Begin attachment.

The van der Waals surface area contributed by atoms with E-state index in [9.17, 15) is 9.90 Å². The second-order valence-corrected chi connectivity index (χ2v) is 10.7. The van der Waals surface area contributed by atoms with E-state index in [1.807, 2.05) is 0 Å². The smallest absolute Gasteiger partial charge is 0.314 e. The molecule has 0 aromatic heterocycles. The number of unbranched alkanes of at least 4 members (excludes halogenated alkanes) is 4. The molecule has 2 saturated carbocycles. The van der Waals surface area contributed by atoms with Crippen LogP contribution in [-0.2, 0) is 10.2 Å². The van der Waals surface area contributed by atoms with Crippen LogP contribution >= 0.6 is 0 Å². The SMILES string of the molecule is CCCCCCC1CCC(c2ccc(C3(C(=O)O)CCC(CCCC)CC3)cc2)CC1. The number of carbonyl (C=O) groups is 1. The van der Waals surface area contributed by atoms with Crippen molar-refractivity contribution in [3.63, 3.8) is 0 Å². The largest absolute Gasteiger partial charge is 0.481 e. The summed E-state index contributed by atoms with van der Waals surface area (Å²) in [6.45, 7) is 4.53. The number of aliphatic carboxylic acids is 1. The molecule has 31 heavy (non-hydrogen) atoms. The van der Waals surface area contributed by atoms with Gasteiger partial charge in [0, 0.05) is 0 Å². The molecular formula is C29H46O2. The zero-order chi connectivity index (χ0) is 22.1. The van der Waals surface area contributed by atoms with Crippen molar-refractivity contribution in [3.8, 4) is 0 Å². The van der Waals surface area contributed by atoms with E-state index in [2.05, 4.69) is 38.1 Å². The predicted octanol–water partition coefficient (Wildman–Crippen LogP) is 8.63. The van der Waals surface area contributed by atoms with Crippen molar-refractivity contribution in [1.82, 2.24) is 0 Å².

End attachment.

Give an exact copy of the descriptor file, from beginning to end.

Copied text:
The van der Waals surface area contributed by atoms with E-state index in [9.17, 15) is 9.90 Å². The second-order valence-corrected chi connectivity index (χ2v) is 10.7. The van der Waals surface area contributed by atoms with E-state index in [1.807, 2.05) is 0 Å². The smallest absolute Gasteiger partial charge is 0.314 e. The molecule has 0 aromatic heterocycles. The number of unbranched alkanes of at least 4 members (excludes halogenated alkanes) is 4. The molecule has 2 saturated carbocycles. The van der Waals surface area contributed by atoms with Crippen LogP contribution in [-0.2, 0) is 10.2 Å². The van der Waals surface area contributed by atoms with Crippen LogP contribution >= 0.6 is 0 Å². The SMILES string of the molecule is CCCCCCC1CCC(c2ccc(C3(C(=O)O)CCC(CCCC)CC3)cc2)CC1. The number of carbonyl (C=O) groups is 1. The van der Waals surface area contributed by atoms with Crippen molar-refractivity contribution in [3.63, 3.8) is 0 Å². The largest absolute Gasteiger partial charge is 0.481 e. The summed E-state index contributed by atoms with van der Waals surface area (Å²) in [6.45, 7) is 4.53. The number of aliphatic carboxylic acids is 1. The molecule has 31 heavy (non-hydrogen) atoms. The van der Waals surface area contributed by atoms with Gasteiger partial charge in [0, 0.05) is 0 Å². The molecular formula is C29H46O2. The zero-order chi connectivity index (χ0) is 22.1. The van der Waals surface area contributed by atoms with Crippen molar-refractivity contribution in [3.8, 4) is 0 Å². The van der Waals surface area contributed by atoms with E-state index in [2.05, 4.69) is 38.1 Å². The predicted octanol–water partition coefficient (Wildman–Crippen LogP) is 8.63. The van der Waals surface area contributed by atoms with Crippen molar-refractivity contribution in [1.82, 2.24) is 0 Å².